Another challenge she faced was selling her product to individual households, specifically housewives. The first dishwashers were too expensive for an average household, costing between $75 and $100, which most women would not spend on an item for their kitchen even if it meant easing the effort they had to put in washing dishes.[20] In addition, most homes in that era were not equipped to handle the machine's requirements in using hot water.[21] However, years later, homes began adding boilers that were big enough to meet those requirements, eventually allowing Cochrane to sell to housewives, which initially was her end goal.[citation needed]

The World's Columbian Exposition in 1893 proved to be a pivotal in Cochrane's business as other companies relying heavily on investors were wiped out the same year in the Panic of 1893. The exposition proved a great place to pitch her innovation, and it worked well as many restaurants and hotels placed orders (with colleges and hospitals delayed in following due to sanitation requirements). In 1898, she opened her own factory with George Butters as manager so she could extend her sales north and south, reaching from Mexico to Alaska.[citation needed]

Her main customers continued to be hotels and restaurants. It was not until the 1950s that dishwashers became popular for home usage. Cochrane died in 1913 at 74. In 1926, her company was sold to KitchenAid, now part of Whirlpool Corporation.[6]

Death and recognition[edit]

Cochrane died of a stroke or exhaustion in Chicago, Illinois, on August 3, 1913, aged 74, and was buried in Glenwood Cemetery in Shelbyville, Illinois.[22] In 2006, she was inducted into the National Inventors Hall of Fame.[23]


  1. ^ Extraordinary Origins of Everyday Things. Reader's Digest. 2009. p. 6. ISBN 978-0276445699.
  2. ^ David John Cole; Eve Browning; Fred E. H. Schroeder (2003). Encyclopedia of Modern Everyday Inventions. Greenwood Publishing Group. pp. 100–. ISBN 978-0-313-31345-5.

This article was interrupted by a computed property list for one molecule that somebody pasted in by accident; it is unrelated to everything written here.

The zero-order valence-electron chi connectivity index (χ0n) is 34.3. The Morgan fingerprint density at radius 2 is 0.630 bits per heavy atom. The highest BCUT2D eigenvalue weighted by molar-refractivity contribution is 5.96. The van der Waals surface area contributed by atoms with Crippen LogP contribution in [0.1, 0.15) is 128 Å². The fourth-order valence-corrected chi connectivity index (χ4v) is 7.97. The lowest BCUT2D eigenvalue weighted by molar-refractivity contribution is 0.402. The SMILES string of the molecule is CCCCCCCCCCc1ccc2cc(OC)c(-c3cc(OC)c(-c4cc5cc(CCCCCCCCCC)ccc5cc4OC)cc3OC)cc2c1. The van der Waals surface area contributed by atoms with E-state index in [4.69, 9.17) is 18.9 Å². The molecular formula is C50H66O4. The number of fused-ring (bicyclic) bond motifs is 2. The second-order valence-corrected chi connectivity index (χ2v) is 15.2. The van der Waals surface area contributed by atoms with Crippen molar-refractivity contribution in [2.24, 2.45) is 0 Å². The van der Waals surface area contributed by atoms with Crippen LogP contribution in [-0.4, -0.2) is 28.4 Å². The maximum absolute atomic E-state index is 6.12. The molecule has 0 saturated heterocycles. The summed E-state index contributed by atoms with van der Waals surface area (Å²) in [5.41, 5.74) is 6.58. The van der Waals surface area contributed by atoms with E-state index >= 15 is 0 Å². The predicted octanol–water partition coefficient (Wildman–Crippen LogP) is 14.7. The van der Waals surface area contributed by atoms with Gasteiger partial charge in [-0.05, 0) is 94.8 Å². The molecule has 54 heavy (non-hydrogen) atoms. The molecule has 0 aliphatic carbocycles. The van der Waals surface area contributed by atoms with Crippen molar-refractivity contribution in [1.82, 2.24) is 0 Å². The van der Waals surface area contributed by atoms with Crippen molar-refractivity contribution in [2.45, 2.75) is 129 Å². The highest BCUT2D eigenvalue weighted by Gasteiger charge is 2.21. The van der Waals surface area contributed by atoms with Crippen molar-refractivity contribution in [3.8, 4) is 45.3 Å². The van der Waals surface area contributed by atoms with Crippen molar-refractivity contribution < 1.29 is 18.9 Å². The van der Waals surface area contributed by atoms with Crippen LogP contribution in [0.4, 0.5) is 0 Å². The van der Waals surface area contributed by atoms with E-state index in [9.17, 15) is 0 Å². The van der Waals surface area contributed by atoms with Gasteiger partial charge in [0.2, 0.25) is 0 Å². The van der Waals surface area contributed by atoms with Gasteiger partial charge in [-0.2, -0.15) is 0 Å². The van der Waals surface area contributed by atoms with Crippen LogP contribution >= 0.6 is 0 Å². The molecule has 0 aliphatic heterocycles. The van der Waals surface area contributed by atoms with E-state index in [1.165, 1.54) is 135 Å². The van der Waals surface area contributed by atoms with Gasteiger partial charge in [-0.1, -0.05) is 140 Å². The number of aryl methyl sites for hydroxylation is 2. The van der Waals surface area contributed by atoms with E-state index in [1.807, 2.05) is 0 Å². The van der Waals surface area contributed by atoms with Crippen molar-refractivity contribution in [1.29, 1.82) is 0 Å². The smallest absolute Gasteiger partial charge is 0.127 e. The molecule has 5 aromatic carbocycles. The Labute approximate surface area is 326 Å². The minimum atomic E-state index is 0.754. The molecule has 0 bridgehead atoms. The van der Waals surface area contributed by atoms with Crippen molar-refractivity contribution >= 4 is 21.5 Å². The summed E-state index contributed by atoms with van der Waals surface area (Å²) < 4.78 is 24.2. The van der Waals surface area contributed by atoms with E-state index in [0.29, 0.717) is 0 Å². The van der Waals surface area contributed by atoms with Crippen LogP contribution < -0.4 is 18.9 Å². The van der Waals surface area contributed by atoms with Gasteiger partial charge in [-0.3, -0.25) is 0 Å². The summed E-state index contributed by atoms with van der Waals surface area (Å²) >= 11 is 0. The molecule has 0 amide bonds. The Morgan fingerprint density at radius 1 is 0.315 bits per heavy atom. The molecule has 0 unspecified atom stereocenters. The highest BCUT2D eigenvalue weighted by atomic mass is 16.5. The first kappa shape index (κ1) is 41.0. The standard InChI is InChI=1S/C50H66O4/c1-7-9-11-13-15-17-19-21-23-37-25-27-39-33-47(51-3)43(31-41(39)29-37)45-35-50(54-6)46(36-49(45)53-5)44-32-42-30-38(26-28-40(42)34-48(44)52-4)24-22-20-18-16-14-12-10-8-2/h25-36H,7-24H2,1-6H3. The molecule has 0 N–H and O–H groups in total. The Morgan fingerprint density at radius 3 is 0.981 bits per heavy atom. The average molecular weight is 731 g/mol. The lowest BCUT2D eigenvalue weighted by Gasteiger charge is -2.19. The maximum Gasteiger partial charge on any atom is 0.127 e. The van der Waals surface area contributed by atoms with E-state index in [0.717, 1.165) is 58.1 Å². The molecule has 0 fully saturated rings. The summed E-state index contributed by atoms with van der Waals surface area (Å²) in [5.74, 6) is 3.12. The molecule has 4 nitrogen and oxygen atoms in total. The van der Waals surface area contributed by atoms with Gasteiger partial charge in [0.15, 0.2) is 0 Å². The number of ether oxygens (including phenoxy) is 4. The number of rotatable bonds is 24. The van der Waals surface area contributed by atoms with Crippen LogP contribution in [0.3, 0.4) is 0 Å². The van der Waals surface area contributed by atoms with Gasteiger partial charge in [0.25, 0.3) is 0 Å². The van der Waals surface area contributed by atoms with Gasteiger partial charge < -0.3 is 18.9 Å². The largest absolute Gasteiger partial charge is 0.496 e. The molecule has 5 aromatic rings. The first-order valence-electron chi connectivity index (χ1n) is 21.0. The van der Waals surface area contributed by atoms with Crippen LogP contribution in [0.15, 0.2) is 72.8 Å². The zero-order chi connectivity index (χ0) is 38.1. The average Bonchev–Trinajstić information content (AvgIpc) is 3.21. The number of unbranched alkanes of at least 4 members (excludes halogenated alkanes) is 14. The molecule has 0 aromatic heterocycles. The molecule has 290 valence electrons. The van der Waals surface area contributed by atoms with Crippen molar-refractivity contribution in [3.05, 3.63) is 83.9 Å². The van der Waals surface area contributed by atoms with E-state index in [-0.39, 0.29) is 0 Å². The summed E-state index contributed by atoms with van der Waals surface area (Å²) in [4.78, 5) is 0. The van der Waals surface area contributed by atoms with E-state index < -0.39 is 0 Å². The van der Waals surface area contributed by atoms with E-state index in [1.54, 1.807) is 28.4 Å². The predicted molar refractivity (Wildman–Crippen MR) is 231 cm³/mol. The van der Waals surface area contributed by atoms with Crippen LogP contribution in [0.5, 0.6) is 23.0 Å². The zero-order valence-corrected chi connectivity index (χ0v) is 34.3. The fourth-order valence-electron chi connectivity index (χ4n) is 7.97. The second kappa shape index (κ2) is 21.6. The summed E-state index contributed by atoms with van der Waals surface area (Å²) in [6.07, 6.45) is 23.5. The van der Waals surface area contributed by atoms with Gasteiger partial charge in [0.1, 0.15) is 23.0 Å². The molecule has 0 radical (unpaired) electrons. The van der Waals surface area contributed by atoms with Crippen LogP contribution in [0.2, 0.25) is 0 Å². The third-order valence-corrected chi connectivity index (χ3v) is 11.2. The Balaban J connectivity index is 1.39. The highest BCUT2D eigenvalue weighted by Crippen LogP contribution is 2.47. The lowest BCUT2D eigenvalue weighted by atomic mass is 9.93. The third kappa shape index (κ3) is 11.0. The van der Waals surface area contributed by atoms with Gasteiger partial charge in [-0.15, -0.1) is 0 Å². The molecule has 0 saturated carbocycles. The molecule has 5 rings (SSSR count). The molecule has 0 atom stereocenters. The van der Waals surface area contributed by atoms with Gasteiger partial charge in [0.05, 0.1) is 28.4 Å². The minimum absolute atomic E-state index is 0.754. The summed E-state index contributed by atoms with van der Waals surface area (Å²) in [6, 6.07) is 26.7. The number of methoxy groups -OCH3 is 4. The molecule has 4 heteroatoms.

3. ^ "You Can Thank This Woman for Inventing the Dishwasher". ThoughtCo. Retrieved November 16, 2023.
  4. ^ "Woman Invents Dishwasher: Patent For First Practical Dish Washing Machine Issued December 28, 1886 – Josephine Cochrane". USPTO. United States Patent Office. 2001. Retrieved October 19, 2019.
  5. ^ "Dishwasher Woman". mirage world of women. Mirage. July 18, 2018. Retrieved October 20, 2019.
  6. ^ a b "This Socialite Hated Washing Dishes So Much That She Invented the Automated Dishwasher". IEEE Spectrum. October 6, 2020. Retrieved December 7, 2021.
  7. ^ "Josephine Cochrane - Dishwashing Machine". MIT Lemelson Invents. Lemelson-MIT. 2001. Retrieved October 20, 2019.
  8. ^ In spite of her young age and the societal norm at the time, Cochrane was guided by her independent nature and personal confidence. She assumed her husband's name but preferred spelling it with an "e" on the end, a point of contention with his family. Forgotten Newsmakers: Josephine Cochrane (1839–1913) Invented the Dishwasher
  9. ^ John, Lienhard (1999). "Engines of our Enginuity". Inventing the Dishwasher. Retrieved April 4, 2015.
  10. ^ "Josephine Cochrane". www.nndb.com. Retrieved November 16, 2023.
  11. ^ Ed Sobey (2010). The Way Kitchens Work: The Science Behind the Microwave, Teflon Pan, Garbage Disposal, and More. Chicago Review Press. pp. 41–. ISBN 978-1613743072.
  12. ^ "Inventing the Dishwasher". Parts Select. Eldis Group Partnership. 2015. Retrieved April 10, 2015.
  13. ^ Mary Ellen Snodgrass (2004). Encyclopedia of Kitchen History. Routledge. pp. 320–. ISBN 978-1-135-45572-9.
  14. ^ Hilpirn, Kate (October 29, 2010). "The Secret History of: The Dishwasher". www.independent.co.uk. The Independent. Retrieved May 6, 2014.
  15. ^ "Josephine Cochrane (1839–1913) invented the Dishwasher". Forgotten Newsmakers. Forgotten Newsmakers. Retrieved December 6, 2021.
  16. ^ Ram, Jocelyn; Atkisson, Eric; Premack, Jay; Larrimore, Laura; Schatz, Steve; Camarota, Alex. "'I'll do it myself'". USPTO. United States Patent and Trademark Office. Retrieved December 6, 2021.
  17. ^ Blattman, Elissa (2013), Three Every-day Items Invented by Women, National Women's History Museum
  18. ^ Johanna, Brenner. "Portland's Walk of the Heroines". woh.pdx.edu. Archived from the original on May 8, 2015. Retrieved April 4, 2015.
  19. ^ US Patent No. 355139A: Dish-washing machine
  20. ^ Ram, Jocelyn; Atkisson, Eric; Premack, Jay; Larrimore, Laura; Schatz, Steve; Camarota, Alex. "'I'll do it myself'". USPTO. United States Patent and Trademark Office. Retrieved December 6, 2021.
  21. ^ Rosenberg, Sari. "December 28, 1886: Josephine Cochrane secured a patent for the dishwasher and saved us all from 'dishpan hands'". Lifetime. Lifetime. Retrieved December 6, 2021.
  22. ^ "Cook's Info". Cooksinfo.com. 1998. Retrieved April 4, 2015.
  23. ^ "Spotlight | National Inventors Hall of Fame". Invent.org. November 21, 2013. Archived from the original on August 14, 2016. Retrieved May 29, 2016.